GR nonprofit adds psychoeducational assessment


Children and teens facing challenges at school can turn to a new testing service for help understanding why and for recommendations to overcome their struggles.

Wedgwood Christian Services, a Grand Rapids nonprofit focused on providing social services to children and their families, now is offering basic assessment and extended assessment of psychoeducational testing at its facility.

Dr. Elizabeth Raese, a Wedgwood psychologist who is overseeing the psychoeducational testing program, said the testing can provide information about a child or teenager’s cognitive strengths and struggles, mental health issues, personality and coping styles.

“Our focus is particularly when there are behavior or learning issues at school,” Raese said. “To be able to dig in and understand the factors that may be contributing to that and to be able to give recommendations of what might be helpful.”

Wedgwood’s psychoeducational testing is completed in three appointment assessments, including an initial interview, a testing session and a feedback session.

The feedback session includes providing the child or teen with age-appropriate information, as well, something Raese said is unique about Wedgwood’s program.

Raese said tailored recommendations are a particularly important part of the testing because “you can see the same behaviors in two different children, but the underlying issues and what is going to be helpful may be different.”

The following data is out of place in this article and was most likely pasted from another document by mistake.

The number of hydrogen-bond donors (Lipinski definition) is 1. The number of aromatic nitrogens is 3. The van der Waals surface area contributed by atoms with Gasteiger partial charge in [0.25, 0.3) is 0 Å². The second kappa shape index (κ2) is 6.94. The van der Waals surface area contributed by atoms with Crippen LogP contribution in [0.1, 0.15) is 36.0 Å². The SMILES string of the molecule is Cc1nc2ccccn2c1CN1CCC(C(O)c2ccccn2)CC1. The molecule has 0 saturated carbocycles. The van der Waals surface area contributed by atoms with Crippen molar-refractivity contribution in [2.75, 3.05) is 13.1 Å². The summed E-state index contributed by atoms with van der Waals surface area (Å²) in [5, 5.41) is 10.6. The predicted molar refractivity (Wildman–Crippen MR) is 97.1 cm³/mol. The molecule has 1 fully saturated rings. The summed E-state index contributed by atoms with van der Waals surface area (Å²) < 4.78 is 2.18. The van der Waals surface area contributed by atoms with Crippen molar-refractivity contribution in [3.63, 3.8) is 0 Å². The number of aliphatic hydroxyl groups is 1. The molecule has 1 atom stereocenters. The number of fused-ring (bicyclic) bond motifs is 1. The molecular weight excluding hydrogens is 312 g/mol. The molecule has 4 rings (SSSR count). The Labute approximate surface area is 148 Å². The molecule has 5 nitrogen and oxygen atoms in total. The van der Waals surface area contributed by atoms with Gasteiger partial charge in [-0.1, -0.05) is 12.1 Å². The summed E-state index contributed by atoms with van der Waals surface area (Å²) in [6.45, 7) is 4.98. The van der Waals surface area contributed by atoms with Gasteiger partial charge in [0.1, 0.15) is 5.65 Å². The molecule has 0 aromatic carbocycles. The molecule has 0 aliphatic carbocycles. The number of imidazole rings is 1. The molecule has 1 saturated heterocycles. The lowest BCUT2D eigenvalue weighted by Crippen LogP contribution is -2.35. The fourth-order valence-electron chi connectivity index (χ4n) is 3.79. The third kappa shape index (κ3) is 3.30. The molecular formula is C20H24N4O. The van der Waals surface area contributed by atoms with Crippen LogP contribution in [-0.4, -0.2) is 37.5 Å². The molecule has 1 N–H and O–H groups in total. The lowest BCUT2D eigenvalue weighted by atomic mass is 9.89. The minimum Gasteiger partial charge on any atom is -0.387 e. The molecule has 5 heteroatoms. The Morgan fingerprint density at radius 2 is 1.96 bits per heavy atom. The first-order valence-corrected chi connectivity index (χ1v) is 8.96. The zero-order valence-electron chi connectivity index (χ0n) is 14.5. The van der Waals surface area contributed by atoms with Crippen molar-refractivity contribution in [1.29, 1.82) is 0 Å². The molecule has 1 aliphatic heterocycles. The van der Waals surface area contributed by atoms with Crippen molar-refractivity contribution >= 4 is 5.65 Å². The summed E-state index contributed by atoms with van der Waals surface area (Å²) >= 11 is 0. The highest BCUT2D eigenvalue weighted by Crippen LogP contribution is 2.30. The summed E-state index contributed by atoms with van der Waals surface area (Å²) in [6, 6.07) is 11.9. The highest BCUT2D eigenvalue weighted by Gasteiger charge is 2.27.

She said recommendations might include counseling or other social services, with which Wedgwood can help families connect.

“For example, if we determine part of the reason for distraction is anxiety, then we might recommend ongoing counseling, and we can help connect them,” she said.

Raese said while psychoeducational testing is an established field in psychology, it is a developing field, and therefore, new advances are incorporated as they are discovered.

“They are coming out with new and better ways of testing and updating the tests to reflect current norms,” she said. “It’s important to have the most current test information, and that you are using the current materials to give the best feedback.”

For instance, Raese said technology has changed psychoeducational testing.

“We do some of the testing on a computer, because kids are surrounded by technology in their daily lives,” she said.

Raese, who has a doctorate in clinical psychology, will supervise Wedgwood’s psychoeducational program, but a master’s level clinician with extensive training and experience will administer the tests.

Wedgwood is offering a basic testing package for $550 and an extended assessment package for $800.

Raese said psychoeducational testing still is limited in the greater Grand Rapids area, so many families seeking the service have a lengthy wait to endure, which is what Wedgwood hopes to address.

“When your child is struggling academically and emotionally, having to wait two to three months can seem like an eternity,” she said. “We want to help families find answers to understand their child’s learning and behavior challenges and maximize their learning potential.”

Wedgwood’s program does not currently have a waiting list.

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